Back and flying

Ever have an experience that was so amazing on several levels that you don’t want to talk about for fear of somehow disturbing or diluting the memory?

That’s what the poetry weekend retreat was like for me. That’s also why you won’t be getting many details, except that it was a much-needed creative and spiritual boost. I will say that I had one of the best runs of my life, thanks to the freakish January weather. And I wrote a lot of poems – none are fit for public consumption.

Today is Christmas #3. The last of our brood is up visiting with a buddy and if they ever wake up, the presents are waiting under the tree. Tomorrow the decorations will come down and the new year will truly begin.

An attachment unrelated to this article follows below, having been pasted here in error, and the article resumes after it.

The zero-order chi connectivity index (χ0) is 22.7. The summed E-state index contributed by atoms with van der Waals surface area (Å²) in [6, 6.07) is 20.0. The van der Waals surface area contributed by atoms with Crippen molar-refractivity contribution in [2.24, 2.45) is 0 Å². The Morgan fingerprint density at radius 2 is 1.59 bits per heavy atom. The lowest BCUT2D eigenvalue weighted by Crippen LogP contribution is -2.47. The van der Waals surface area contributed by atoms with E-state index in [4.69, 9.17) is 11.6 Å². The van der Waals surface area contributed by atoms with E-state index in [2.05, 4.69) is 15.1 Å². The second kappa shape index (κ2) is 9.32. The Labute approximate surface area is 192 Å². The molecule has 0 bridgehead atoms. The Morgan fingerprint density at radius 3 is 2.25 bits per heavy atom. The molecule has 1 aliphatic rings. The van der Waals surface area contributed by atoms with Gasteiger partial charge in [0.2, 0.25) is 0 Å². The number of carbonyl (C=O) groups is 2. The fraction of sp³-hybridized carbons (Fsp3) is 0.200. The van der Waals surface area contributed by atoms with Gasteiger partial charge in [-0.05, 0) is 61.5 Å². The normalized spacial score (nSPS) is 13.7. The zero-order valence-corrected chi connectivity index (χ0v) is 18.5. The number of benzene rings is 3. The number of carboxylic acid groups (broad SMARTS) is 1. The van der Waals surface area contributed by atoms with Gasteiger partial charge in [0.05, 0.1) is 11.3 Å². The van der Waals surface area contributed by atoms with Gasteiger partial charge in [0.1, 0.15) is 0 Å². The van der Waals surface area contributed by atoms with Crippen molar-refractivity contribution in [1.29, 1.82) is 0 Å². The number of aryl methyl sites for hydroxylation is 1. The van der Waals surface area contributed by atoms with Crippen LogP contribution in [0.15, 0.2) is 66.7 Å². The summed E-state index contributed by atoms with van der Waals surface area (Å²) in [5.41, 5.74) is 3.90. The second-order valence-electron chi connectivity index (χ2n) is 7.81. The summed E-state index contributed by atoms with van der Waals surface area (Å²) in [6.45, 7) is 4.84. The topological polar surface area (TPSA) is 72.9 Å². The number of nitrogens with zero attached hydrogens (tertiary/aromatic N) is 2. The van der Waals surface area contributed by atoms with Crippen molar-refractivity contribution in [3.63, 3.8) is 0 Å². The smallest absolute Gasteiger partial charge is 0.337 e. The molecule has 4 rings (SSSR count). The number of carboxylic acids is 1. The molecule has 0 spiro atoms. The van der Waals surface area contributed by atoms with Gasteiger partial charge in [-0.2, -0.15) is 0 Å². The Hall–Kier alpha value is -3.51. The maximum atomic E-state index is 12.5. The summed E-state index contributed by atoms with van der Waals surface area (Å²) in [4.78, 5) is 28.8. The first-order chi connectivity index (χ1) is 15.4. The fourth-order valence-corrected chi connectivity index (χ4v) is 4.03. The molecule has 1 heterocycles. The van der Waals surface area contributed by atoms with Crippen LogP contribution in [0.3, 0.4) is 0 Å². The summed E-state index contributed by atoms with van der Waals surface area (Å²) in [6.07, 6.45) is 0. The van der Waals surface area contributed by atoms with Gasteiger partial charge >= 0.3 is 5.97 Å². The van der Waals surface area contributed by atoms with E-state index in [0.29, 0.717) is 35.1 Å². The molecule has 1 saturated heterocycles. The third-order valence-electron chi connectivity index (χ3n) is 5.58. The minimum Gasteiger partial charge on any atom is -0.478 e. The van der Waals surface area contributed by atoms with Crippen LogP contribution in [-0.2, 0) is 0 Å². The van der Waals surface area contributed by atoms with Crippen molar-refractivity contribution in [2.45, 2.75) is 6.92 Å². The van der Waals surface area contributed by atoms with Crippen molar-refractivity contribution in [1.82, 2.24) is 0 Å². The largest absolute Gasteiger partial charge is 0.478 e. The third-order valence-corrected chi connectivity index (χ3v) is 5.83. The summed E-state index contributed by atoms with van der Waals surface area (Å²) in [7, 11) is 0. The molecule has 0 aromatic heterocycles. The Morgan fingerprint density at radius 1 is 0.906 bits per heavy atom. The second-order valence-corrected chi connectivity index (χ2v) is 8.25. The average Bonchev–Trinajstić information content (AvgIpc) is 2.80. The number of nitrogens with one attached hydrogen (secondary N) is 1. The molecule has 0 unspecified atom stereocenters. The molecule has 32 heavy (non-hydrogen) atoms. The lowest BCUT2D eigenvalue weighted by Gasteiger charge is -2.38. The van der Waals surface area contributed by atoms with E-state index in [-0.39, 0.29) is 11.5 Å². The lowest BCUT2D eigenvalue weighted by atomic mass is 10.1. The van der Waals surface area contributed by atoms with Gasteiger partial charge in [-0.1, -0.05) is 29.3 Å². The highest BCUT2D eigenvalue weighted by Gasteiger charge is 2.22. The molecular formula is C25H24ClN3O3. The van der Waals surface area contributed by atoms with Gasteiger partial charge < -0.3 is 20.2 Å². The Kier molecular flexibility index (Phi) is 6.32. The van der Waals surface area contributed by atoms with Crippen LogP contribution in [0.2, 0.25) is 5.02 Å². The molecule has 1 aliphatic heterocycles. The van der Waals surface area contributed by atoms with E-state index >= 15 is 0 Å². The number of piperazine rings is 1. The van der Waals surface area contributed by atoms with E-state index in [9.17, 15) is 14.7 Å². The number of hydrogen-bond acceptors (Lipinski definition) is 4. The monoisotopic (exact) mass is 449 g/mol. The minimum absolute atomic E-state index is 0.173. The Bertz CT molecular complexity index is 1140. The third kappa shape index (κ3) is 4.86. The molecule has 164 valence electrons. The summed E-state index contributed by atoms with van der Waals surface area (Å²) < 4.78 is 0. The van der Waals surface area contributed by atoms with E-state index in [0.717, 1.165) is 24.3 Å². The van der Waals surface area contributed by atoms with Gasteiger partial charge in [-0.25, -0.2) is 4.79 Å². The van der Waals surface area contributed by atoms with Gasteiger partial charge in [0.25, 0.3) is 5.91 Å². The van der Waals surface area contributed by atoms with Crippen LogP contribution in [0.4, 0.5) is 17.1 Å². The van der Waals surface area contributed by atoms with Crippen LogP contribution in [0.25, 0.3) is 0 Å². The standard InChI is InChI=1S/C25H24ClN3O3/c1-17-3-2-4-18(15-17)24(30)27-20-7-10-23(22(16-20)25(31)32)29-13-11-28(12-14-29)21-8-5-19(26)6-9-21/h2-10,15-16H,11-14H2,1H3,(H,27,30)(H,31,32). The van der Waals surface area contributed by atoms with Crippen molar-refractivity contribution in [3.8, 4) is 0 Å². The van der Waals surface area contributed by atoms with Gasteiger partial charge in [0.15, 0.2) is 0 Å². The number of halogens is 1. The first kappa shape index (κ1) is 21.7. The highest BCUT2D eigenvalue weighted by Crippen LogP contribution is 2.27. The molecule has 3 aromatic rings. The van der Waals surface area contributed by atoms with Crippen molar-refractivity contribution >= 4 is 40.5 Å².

I finally figured out my Resolution. (Back story – I have been working on this for weeks. Instead of writing a resolution, I kept making to-do lists, which is a very different thing.) My resolution this year is to live with kavannah, a Hebrew word that refers to mindfulness, especially in prayer, directing the energies of the heart, and an awareness that I rarely have, and would very much like to cultivate. When I get busy, I tend to let life blur around me, and then I complain about it. I don’t want to do that anymore. So I will work on being a little slower and a little more aware this year. Yay! (Thanks, Deb H., for the word I was looking for.)

Last night we celebrated my mom’s 76th birthday. The best part was watching her argue with dad because they couldn’t agree how old she was. Heh.

Back to deadlining….

More great reasons to move to Central New York